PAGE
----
A remodel of Behlen Laboratory is allowing the University of Nebraska–Lincoln to step up research aimed at strengthening national defense.
Dedicated in 1965 as an expansion to physics teaching and once on a university list of buildings considered for demolition, Behlen Laboratory has been transformed into a flexible and modern research facility with six dedicated lab spaces, conference rooms and support areas. Alongside ongoing exploration in Nebraska’s Extreme Light Laboratory — which is located in the basement and sub-basement of Behlen — the new design allows for research projects that demand higher levels of security, like those funded by the Department of Defense and private industry.
Projects related to the University of Nebraska’s National Strategic Research Institute, a partnership with United States Strategic Command dedicated to combating weapons of mass destruction, are expected to be featured additions to the new Behlen labs. The institute is one of the nation’s 13 University Affiliated Research Center partnerships with the U.S. Department of Defense.
“Behlen Laboratory is Nebraska’s new home to critical research that will contribute to efforts to protect our nation and armed forces,” said Chancellor Ronnie Green. “This renovation was important because it offers Nebraska researchers modern tools and flexible spaces they need to support and contribute to national defense efforts.”
As the university worked to shift physics and astronomy instruction to Jorgensen Hall in 2010, Behlen and Ferguson Hall — as former homes to the department — were considered for demolition. However, Prem Paul, then Nebraska’s vice chancellor for research and economic development, championed a push to rethink the use of Behlen.
“In 2006, we invested millions of dollars into the expansion of laser research in Behlen and it would have been a waste of resources to relocate the laser lab,” said Mike Zeleny, associate vice chancellor for research and economic development. “Prem had vision for us to think bigger, which led to the university transforming Behlen into dedicated space for defense-related research, a key growth area for Nebraska research.”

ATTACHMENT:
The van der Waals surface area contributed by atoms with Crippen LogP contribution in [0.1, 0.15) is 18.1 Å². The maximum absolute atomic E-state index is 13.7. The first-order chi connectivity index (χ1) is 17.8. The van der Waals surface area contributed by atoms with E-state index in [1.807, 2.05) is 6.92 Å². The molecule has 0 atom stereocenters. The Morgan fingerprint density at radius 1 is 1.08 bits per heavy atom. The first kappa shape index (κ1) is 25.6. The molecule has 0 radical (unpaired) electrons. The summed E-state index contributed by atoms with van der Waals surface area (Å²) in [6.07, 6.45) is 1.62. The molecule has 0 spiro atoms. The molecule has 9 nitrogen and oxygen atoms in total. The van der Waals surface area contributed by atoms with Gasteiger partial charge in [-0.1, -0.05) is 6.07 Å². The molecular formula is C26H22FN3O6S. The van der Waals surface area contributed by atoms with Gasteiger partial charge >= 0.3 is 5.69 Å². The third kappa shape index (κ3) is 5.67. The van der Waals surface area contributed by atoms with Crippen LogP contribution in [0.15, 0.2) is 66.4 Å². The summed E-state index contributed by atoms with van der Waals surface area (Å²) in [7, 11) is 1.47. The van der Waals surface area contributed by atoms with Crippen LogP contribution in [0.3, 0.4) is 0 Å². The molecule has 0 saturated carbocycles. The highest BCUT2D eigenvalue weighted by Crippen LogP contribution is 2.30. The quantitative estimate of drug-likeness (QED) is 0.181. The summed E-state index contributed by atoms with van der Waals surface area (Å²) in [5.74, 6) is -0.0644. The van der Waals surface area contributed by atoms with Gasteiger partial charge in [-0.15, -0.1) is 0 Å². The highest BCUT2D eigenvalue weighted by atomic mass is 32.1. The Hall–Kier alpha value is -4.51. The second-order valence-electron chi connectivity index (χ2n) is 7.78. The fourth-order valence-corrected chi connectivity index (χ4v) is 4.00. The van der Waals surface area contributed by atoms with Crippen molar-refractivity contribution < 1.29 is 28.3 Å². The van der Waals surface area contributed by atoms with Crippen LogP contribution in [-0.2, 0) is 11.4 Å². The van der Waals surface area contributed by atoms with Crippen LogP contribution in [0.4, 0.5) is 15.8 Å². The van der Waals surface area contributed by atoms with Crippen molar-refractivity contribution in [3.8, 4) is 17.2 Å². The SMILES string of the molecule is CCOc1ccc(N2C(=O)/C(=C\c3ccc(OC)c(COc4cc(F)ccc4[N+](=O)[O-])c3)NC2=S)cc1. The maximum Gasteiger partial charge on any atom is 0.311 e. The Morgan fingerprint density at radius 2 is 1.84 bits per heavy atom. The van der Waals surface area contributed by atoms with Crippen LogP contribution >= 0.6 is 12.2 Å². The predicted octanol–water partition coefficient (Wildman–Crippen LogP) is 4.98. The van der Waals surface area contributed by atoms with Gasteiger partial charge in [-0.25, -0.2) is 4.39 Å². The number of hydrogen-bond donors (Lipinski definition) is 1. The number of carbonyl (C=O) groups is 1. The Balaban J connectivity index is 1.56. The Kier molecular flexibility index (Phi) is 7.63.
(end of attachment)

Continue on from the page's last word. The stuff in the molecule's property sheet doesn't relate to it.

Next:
The renovation, which started in 2012, features a complete redesign of the interior and exterior of the building.
Most of the exterior façade — which was primarily precast concrete in the Brutalist style, a form of late modernism introduced after World War II — has been replaced with a modern skin of glass and metal. The exterior renovation also relocated heating, cooling and other mechanical systems from below and around windows, adding square footage to the interior of the building.
Including the Extreme Light Laboratory, total space in Behlen Laboratory is 32,095 gross square feet. The renovation of the three top floors includes 19,000 square feet of space that was completely stripped down to concrete pads and support columns.
The first floor now features a reception desk, office space, conference room and collaborative spaces. The second and third floors offer flexible lab spaces with connected offices for research projects, collaborative areas and a second smaller conference room.
Each of the six labs are designed to allow for maximum flexibility, allowing the university to easily meet the needs of future research projects. And, the entire building — from the front door to individual labs — are secured by electronic card scanners, allowing access to only approved researchers, faculty, staff and students.
“The labs are configured to accommodate a variety of research needs, from engineering and social sciences to physical sciences and agriculture,” said William Charlton, associate vice chancellor for research and research director for NSRI. “Ideally, we would like to see interdisciplinary projects in the new space. But, any research that requires a certain level of sensitivity or security needs could fit into Behlen.”
The first research project to move into the redesigned space will be led by Eric Carnes, research associate professor. Carnes is a chemical and biomolecular engineering researcher who previously worked at the University of New Mexico and Sandia National Laboratories. His research explores drug development programs and therapeutic methods to counter weapons of mass destruction.
“This first lab is already testing the flexibility of the Behlen renovation,” Zeleny said. “But, that’s the beauty of this project. Behlen lab spaces are versatile and adaptable, allowing the university to readily meet the very specific needs related to critical defense-related research projects.
“That is something we really could not offer before the completion of this renovation.”